Infertile Men Have Frequently Leydig Cell Dysfunction: Study on Hypogonadism, Vitamin D and Bone Mass in 5,177 Subjects

Presentation Number: THR-131
Date of Presentation: March 5th, 2015

Alberto Ferlin*1, Andrea Garolla2, Riccardo Selice1, Nicola Caretta2, Damiano Pizzol1 and Carlo Foresta1
1University of Padova, Padova, Italy, 2University of Padua, Padua, Italy

Abstract

Male factors are responsible for half of the cases of couple infertility. Whatever the cause, spermatogenic disruption is clinically and hormonally recognized by low sperm count and Sertoli cell markers. However, recent evidence showed that Leydig cell impairment is also frequent in subjects with primary testicular damage, as evidenced for example by reduced INSL3 and 25(OH)-vitamin D levels. The latter is caused by reduced expression of CYP2R1, a major enzyme involved in 25-hydroxylation of cholecalciferol, and lower 25(OH)-vitamin D levels are well known cause of low bone mass. Furthermore, testosterone (T) production by the Leydig cells might be also impaired in men with primary spermatogenic damage. To clarify these aspects that previous reports analyzed only separately and on limited number of subjects, in this study we evaluated the presence and type of hypogonadism, 25(OH)-vitamin D status and bone mass in a very large cohort of infertile males. Among subjects referred to our tertiary Universitary Centre for semen analysis during the period January 2011-June 2014 (11,516 semen analysis) we report here the data of men who completed the andrological program, including semen culture (n: 10,394), history and physical examination (n: 7,527), hormone analysis (FSH, LH, T, 25(OH)-vitamin D; n: 5,884), and ultrasound of the testes (n: 5,177). Men with total sperm count <10 million/ejaculate (n: 2,583) underwent also genetic analysis (karyotype, Y chromosome microdeletions, CFTR mutations; n: 2273) and DEXA (n: 855). Azoospermia was present in 9.3% of cases (n: 481/5,177), oligozoospermia (with or without reduced motility and/or normal sperm morphology) in 40.6% (n: 2302), asthenozoospermia in 12.2% (n: 632), and normozoospermia in 34.5% (n: 1787). Main causes or risk factors were varicocele (28%), genetics (15%), obstruction/sub-obstruction of seminal tract (12%), cryptorchidism (6%), infections/iatrogenic causes/ejaculation disorders/prior surgery (14%) and idiopathic forms (25%). Primary hypogonadism (T<10.4 nmol/L, LH>8 IU/L) was found in 25.7% of cases, secondary hypogonadism (T<10.4 nmol/L, LH<1.5 IU/L) in 1.3%, subclinical hypogonadism (T>10.4 nmol/L, LH>8 IU/L) in34.2%. Men with all forms of hypogonadism have frequently insufficient (48.5%) or deficient (25.4%) 25(OH)-vitamin D levels and higher risk of low bone mass, osteoporosis (16.8%) and osteopenia (31.5%). This study, performed in a very large cohort of subjects, showed that hypogonadism and low vitamin D levels are very frequent in infertile males. Both conditions, caused by Leydig cell dysfunction, are implicated in the frequent low bone mass seen in these patients. Metabolic and other clinical conditions associated with low T and low vitamin D levels need therefore to be accurately evaluated in these subjects, and treatment should consider also these aspects other than specific treatment only of infertility.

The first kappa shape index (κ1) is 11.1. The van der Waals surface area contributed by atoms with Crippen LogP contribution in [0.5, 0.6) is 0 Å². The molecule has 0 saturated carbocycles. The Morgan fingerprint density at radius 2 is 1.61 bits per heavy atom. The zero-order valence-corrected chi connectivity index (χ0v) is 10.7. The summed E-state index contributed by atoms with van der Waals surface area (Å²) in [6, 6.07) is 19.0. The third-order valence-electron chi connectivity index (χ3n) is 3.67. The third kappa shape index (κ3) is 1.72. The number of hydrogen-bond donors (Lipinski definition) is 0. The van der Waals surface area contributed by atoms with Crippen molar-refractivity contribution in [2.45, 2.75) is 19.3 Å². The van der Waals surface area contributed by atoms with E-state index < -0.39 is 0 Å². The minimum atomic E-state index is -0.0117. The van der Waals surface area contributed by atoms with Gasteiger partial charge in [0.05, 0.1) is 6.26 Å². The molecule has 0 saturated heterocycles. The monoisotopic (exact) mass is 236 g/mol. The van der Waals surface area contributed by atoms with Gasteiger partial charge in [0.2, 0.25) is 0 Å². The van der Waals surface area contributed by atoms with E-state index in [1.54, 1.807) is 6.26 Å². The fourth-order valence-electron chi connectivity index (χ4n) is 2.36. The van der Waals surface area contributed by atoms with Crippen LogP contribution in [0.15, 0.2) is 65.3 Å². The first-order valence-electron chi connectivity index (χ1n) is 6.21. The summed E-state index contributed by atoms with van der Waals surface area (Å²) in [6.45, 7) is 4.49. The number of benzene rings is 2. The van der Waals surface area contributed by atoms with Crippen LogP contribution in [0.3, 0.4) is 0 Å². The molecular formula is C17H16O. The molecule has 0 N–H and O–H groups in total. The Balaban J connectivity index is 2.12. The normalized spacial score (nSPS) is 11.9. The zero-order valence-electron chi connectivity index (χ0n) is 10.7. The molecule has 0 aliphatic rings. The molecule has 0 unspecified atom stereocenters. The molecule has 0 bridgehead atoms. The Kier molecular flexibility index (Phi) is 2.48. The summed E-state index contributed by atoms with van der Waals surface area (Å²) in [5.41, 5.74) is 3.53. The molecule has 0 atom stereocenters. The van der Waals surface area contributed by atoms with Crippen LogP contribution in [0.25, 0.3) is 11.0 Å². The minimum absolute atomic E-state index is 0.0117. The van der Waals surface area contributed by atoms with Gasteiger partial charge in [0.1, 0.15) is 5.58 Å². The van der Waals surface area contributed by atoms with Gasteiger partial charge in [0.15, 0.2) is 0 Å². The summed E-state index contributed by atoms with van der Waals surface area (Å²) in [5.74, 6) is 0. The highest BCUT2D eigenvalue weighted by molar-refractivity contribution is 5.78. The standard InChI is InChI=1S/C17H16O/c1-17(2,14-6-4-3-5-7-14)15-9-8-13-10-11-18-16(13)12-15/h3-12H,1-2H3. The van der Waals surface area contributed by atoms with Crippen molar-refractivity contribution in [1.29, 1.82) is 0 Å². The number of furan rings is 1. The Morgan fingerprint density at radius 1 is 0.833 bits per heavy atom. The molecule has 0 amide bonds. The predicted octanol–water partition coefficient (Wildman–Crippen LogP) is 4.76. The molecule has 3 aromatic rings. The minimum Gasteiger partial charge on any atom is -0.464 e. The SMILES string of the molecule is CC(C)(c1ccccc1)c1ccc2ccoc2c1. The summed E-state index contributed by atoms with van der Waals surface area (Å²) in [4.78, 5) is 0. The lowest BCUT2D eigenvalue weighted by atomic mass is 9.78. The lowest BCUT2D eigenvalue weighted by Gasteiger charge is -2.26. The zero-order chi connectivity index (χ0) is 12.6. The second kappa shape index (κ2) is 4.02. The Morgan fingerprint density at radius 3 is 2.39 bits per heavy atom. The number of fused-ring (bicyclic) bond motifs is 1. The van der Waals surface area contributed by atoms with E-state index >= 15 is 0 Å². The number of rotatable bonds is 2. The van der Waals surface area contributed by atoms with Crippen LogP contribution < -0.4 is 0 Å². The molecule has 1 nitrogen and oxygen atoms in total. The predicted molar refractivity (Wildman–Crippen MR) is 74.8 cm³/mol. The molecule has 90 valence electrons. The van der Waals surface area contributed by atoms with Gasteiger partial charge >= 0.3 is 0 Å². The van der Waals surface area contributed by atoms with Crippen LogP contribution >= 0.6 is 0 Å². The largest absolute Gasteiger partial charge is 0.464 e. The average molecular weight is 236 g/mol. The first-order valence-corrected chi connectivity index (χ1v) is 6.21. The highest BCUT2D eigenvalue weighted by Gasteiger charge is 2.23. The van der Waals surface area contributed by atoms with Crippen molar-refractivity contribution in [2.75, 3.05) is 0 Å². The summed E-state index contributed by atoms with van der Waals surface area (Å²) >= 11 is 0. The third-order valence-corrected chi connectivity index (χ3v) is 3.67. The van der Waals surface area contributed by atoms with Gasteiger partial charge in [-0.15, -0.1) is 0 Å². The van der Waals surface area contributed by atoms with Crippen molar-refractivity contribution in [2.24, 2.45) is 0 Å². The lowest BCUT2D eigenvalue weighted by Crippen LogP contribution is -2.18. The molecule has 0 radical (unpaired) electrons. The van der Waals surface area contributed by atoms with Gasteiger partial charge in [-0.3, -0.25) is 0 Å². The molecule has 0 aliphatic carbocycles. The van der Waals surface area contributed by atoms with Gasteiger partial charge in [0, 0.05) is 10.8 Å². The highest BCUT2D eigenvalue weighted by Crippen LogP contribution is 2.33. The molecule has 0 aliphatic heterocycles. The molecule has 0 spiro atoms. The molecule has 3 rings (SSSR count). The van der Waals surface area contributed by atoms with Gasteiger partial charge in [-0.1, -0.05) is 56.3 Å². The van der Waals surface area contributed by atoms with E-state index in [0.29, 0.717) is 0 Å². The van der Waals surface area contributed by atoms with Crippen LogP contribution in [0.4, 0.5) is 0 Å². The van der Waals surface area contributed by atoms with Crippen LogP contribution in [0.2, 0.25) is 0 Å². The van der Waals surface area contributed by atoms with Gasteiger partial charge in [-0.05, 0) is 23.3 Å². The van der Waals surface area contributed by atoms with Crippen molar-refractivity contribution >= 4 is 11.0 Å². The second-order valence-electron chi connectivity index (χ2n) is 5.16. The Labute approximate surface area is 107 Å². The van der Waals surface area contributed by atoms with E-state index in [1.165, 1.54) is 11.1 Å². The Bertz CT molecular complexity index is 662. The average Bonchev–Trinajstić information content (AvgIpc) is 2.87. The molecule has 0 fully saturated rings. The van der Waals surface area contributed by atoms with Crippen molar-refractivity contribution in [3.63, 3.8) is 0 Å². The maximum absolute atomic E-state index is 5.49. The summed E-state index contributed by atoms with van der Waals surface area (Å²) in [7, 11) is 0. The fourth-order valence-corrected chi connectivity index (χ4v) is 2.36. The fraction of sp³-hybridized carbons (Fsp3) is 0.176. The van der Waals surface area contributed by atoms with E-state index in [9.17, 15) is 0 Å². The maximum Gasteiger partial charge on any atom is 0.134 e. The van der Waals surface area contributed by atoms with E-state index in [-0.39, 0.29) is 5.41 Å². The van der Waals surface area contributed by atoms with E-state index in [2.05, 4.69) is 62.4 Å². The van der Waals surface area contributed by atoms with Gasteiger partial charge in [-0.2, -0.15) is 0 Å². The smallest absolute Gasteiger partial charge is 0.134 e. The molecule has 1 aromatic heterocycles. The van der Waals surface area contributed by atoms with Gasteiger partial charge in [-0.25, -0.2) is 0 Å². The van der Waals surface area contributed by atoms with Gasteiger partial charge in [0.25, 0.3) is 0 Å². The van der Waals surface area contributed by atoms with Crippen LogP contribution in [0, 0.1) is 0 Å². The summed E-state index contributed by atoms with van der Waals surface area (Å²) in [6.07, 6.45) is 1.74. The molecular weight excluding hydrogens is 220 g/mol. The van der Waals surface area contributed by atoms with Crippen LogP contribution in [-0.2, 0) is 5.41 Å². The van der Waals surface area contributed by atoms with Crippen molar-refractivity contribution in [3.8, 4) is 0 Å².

Nothing to Disclose: AF, AG, RS, NC, DP, CF